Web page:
Thank You to She Writes Press for providing me with an advanced copy of Cathryn Novak's novel, Size Matters, in exchange for an honest review.
PLOT - John Frederick is a recluse, who hides in his mansion, and has debilitating love for food. Lexie Alexander, a young chef, who uses cooking as a way to heal her loneliness, has been hired as John's personal chef. She will live in his mansion, make all of his meals, but she will never see him. Their only communication will be through the food she makes and the handwritten notes that he leaves her regarding his meals. Soon, through the bond of food, John decides that he can trust Lexie and meets her. Incredibly self-conscious about his obesity and food obsession, he quickly realizes that Lexie is not only kind, but that they have another thing in common, their mutual love of Broadway musicals! Lexie and John build a fast friendship that is threatened when John has a heart attack and must go on a strict diet. Can John learn that his relationship with food is less important than his relationship with people?
LIKE- Novak's story reminded me of the fairytale, Beauty and the Beast. I'm not saying that physically John is a beast because of his obesity, but that the story mirrors the fairytale in themes. Like the beast, John is reclusive and terrified of the potential judgement of others. Although Lexie is certainly not a captive in his mansion, she, like Belle, is living in a strange place, she is curious and trying to figure out the secrets of her employer. Like Belle, Lexie is sweet and kind, John quickly realizes this, and as soon as he feels like he is in a safe place around her, he wants to do nice things for her. Although John and Lexie don't have a romance, they do have a quick friendship that is reminiscent of the fairytale.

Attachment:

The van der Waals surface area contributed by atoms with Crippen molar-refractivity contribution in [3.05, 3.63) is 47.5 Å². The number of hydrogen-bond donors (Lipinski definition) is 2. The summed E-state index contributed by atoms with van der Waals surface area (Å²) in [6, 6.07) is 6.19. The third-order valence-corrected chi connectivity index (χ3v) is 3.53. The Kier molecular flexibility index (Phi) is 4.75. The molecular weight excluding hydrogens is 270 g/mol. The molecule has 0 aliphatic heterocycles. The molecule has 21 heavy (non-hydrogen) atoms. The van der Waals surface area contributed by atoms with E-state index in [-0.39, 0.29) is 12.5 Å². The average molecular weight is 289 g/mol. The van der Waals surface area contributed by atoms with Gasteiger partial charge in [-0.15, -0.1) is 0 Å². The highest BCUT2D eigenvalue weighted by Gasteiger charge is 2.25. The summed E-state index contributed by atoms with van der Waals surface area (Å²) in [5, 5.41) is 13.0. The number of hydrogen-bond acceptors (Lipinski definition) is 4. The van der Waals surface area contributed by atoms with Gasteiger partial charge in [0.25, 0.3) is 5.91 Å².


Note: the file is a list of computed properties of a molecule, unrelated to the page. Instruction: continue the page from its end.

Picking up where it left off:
I like the unexpected inclusion of musicals, especially the scene where John delights himself and Lexie, by throwing an elaborate dinner themed to, The King and I. The joy was seeing John come out of his shell. John is often hard-headed and petulant, so the moments where he seemed happy, were when the story dazzled.
DISLIKE- On a whole, I found Size Matters, to be odd and requiring a heavy suspension of disbelief. Perhaps part of the problem was that the story was too short and I didn't feel that I had the appropriate time to logically build the arc of the story. I needed more character building and perhaps another plot line, to flesh it out and render it more believable.
Size Matters is narrated in a close third perspective, often quickly jumping between Lexie and John, which was occasionally confusing. More than once, I had paused to try to understand the narrative, which ripped me out of the story world.
I think the biggest problem was the lack of connection between Lexie and John. I liked them as individuals, but I didn't buy into them having a deep friendship. It seemed one sided, like John had a crush on Lexie, and Lexie thought John was nice enough, but was really reacting in a way that shows she's a nice person and he's her employer. The chemistry was lacking.
RECOMMEND- No. Size Matters has an intriguing premise, but it's too problematic to recommend. I admired Novak's creativity and would seek out future books by her, but this one, I cannot recommend.